01 Displaying errors

Error messages on the form should help the user and guide them to fill in the fields correctly. More often I see the opposite case, where an angry form turns red and screams at the user that they are wrong everywhere. This is unpleasant and leads to refusals filling out the form.

It is not a good idea to check data entry when typing. The user gets an error before he has had a chance to enter everything he needs. It is better to check the data when the form button is pressed. If in your case, it makes sense to check the data as the user is typing, you should do it on the blur event when the cursor moves to another field.

It's good when the error message doesn't just point to a problem but helps solve it or specifies what went wrong.

Being polite and tactful in reporting mistakes is always a good thing. The user will react more calmly to errors if they are not swearing at them but politely asking and prompting.

02 Error message location

It is bad practice to display error messages in isolation from the fields themselves. I know that this is usually done when developers are a bit lazy. It is technically easier to display all errors in one place without context. But it's better not to do so, it breaks the whole logic of the form, and the user may not understand which error refers to which field.

It is best to show the error message below or above the input field. This gives a clear understanding of which field it applies to.

03 Error summary

Long and complex forms may need an extra move to understand errors better. The error field can be hidden at the top of the page and out of sight. By clicking the button on the form, the user won't see which field the error is in. So, it's a good to show an additional message above the button in this case. At the same time, the field itself should also have a message.

Another option is to show the error message as a notification in the upper right corner of the page. This will also help the user understand why he clicks the button of the filled form, and it is not sent.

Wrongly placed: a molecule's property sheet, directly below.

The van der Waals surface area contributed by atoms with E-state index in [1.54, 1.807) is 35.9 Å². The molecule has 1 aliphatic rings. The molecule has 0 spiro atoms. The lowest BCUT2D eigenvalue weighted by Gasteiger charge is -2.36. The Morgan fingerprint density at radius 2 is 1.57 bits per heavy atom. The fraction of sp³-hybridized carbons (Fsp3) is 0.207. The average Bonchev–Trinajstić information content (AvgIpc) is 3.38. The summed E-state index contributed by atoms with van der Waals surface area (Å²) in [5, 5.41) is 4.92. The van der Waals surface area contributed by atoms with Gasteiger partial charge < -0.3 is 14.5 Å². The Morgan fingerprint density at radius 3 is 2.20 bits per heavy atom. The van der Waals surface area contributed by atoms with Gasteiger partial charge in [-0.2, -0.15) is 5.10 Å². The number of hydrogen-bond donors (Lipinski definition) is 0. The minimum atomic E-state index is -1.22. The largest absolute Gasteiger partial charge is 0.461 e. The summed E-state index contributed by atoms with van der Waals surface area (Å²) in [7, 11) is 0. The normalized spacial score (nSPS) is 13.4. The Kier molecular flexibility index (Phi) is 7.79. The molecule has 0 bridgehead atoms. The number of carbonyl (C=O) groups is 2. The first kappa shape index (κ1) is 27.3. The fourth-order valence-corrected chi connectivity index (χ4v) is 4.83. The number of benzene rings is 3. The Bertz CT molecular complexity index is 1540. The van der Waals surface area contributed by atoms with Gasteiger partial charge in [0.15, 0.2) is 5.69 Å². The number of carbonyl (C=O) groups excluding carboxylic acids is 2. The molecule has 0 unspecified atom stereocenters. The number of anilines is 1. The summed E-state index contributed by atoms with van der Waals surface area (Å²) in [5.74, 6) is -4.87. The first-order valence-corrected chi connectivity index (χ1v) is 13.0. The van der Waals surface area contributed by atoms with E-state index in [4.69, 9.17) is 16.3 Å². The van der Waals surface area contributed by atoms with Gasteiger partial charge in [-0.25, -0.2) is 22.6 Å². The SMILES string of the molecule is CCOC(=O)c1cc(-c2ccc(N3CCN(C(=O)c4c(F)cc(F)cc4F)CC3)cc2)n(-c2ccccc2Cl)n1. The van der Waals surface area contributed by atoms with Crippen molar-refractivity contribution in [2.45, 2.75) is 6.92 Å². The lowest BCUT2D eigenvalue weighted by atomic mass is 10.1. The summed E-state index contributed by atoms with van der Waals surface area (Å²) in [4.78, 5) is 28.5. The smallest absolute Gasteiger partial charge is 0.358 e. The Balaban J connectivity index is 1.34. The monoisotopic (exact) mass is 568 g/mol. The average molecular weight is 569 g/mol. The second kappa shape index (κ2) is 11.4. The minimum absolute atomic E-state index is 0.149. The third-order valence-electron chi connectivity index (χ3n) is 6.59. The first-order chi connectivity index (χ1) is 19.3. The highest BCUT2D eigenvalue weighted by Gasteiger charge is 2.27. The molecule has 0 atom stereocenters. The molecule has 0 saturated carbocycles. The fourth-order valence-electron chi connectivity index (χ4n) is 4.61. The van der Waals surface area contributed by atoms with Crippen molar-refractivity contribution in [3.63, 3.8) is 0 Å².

04 Positive feedback

Don't focus on mistakes; think positively. A form that shows users how well they fill in the fields and makes them feel reliable and confident.

Positive progress or feedback is especially relevant in large forms. It gives exceptional visibility and users can immediately see what has already been done. Here is such a simple but incredible and effective solution.

So next time you're thinking about how to show errors, think about how to show progress and success in completing the form as well.

05 Don't point out the error, guide me

To create a good user experience, don't point out mistakes, but help and prompt. You don't have to yell at the user and highlight everything in red. You can subtly and beautifully show what else needs to be done to fill out the form. This causes less anger and annoyance to the user.

Highlighting errors in red is straightforward and simple. Highlighting with a nice background, calm tone is an art and a terrific user experience.

The established dogmas can be broken if you think a little bit and find a more elegant solution.